• Principal pipeline effects were positive and large for schools in the lowest quartile of the achievement distribution — that is, schools where improvement was particularly needed.
  • There were statistically positive effects of the principal pipeline on achievement in elementary and middle schools, and some evidence of positive effects for high schools.

Instinct backed by previous research had suggested to many of us that a coherent district system promoting strong principals would make a difference for students, but these results provide powerful evidence that such investments are indeed worthwhile.

WHAT DID THE DISTRICT DO?

One of the strengths of the Principal Pipeline Initiative was detailed documentation about what each of the districts did to build the pipeline components.

The final report is complemented by, and best understood in the context of, a series of implementation reports produced by Policy Studies Associates. These reports, published from 2013 to 2016, detail both the struggles and accomplishments of these districts. The following findings help illuminate how the districts achieved the results they did and point to some promising starting places for other districts looking to improve their own leadership pipelines (Turnbull, Anderson, Riley, MacFarlane, & Aladjem, 2016).

Every district implemented leadership standards that served as the foundation for all the remaining components of the pipeline. Districts also strengthened their data systems to identify potential principals as well as make decisions about placement in schools. Over time, the districts developed longitudinal data systems often referred to as leader tracking systems. The districts used these systems to help keep track of a principal candidate’s experience, performance, and assessed competencies.

To prepare principals, districts either created or strengthened their own preservice programs or deepened their collaboration with university programs by making sure those university programs were preparing principals with the skills districts actually needed.

Districts also identified early on a need to change and support the role of assistant principals. As a result of their improved principal preparation programs and structures, many districts had more candidates than they would need to fill principal vacancies. Therefore, they developed strategies to redefine the assistant principal’s role and support those leaders.

Each district strengthened evaluation and support for principals. One common strategy was aligning evaluation rubrics to the leadership standards the districts developed at the outset. Strengthening the role of the principal supervisor was another common strategy, leading Wallace to create a separate initiative focused on that role.

LEARNING IN STAGES

For Learning Forward, one of the particularly interesting aspects of this initiative is the way that participating leaders have strengthened their practice at various stages in their careers, not just at a single preparation point. The importance of these multiple stages is emphasized in and consistent with Learning Forward’s Standards for Professional Learning (Learning Forward, 2011).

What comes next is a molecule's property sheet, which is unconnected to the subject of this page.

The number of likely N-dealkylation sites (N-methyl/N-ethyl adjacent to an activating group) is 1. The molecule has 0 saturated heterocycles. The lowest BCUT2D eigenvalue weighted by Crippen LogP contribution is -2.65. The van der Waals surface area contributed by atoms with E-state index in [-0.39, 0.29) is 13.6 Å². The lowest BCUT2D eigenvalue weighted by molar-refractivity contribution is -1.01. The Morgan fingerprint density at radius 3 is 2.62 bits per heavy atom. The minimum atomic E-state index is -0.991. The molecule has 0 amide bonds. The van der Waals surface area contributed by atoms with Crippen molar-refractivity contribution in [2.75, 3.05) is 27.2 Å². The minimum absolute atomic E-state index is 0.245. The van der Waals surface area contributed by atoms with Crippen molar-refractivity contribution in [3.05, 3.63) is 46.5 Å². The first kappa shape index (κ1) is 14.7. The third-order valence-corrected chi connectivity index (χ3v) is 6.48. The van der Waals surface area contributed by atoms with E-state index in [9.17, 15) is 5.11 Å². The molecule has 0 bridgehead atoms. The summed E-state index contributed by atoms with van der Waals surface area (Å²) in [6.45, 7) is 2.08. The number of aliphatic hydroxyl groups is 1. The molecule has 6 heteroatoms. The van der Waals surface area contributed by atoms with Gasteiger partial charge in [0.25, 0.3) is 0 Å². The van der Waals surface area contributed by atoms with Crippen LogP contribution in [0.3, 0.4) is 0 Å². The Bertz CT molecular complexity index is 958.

Many of these districts worked hard to strengthen preservice experiences for principals to make sure aspiring principals’ initial learning was aligned to district needs. And university partners paid close attention to using appropriate learning designs, as we outline in the Standards for Professional Learning, creating learning experiences that included active engagement, modeling, reflection, metacognition, application, feedback, and ongoing support after participants exited the programs.

Districts recognized that preservice experiences were necessary but not sufficient. However, many found ongoing professional learning for principals and aspiring principals to be a challenge. Districts struggled as they toggled between group professional learning and individual on-the-job support.

According to the implementation reports, many principals in participating districts reported that professional learning didn’t always meet their needs and were often exercises in compliance. When it came to coaching and direct support, however, principals reported appreciation for their principal supervisors, particularly when those supervisors had manageable numbers of principals to support.

As districts consider addressing these professional learning challenges for principals, we encourage them to use the Standards for Professional Learning as a reference. The standards provide guidance for creating a professional learning system for principals based on individual and collective learning needs, resourced effectively, developed using best practices in adult learning, aligned to district leadership standards, focused on implementation of new practices, and evaluated regularly to determine if intended outcomes are being met.

We hope you’ll explore the principal pipeline reports and share your insights and questions with us and our partners at The Wallace Foundation. And we hope you’ll join us in our appreciation for the districts, foundation staff, and others who have committed to long-term learning about strengthening school leadership and student learning.


Frederick Brown

Frederick Brown is deputy executive director of Learning Forward.

Districts that participated in the principal pipeline initiative

Charlotte-Mecklenburg Schools, North Carolina
Denver Public Schools, Colorado
Gwinnett County Public Schools, Georgia
Hillsborough County Public Schools, Florida
New York City Department of Education, New York
Prince George’s County Public Schools, Maryland

References

Béteille, T., Kalogrides, D., & Loeb, S. (2011, July). Stepping stones: Principal career paths and school outcomes. Cambridge, MA: National Bureau of Economic Research.

Darling-Hammond, L., LaPointe, M., Meyerson, D., & Orr, M. (2007). Preparing school leaders for a changing world: Executive summary. Stanford, CA: Stanford University, Stanford Educational Leadership Institute.

Gates, S.M., Baird, M.D., Master, B.K., & Chavez-Herrerias, E.R. (2019). Principal pipelines: A feasible, affordable, and effective way for districts to improve schools. Santa Monica, CA: The RAND Corporation.

Learning Forward. (2011). Standards for Professional Learning. Oxford, OH: Author.

Leithwood, K., Louis, K.S., Anderson, S., & Wahlstrom, K. (2004). How leadership influences student learning. New York, NY: The Wallace Foundation.

National Center for Education Statistics. (n.d.). Schools and staffing survey 2012-2013. Washington, DC: Author. Available at nces.ed.gov/surveys/sass/tables_list.asp#2013.

School Leaders Network (2014). Churn: The high cost of principal turnover. Hinsdale, MA: Author. Available at www.issuelab.org/resource/churn-the-high-cost-of-principal-turnover.html.

Turnbull, B.J., Anderson, L.M Riley, D.L., MacFarlane, J.R., & Aladjem, D.K. (2016, October). The principal pipeline: Initiative in action. Washington, DC: Policy Studies Associates.

Wahlstrom, K., Louis, K.S., Leithwood, K., & Anderson, S. (2010). Learning from leadership: Investigating the links to improved student learning. New York, NY: The Wallace Foundation.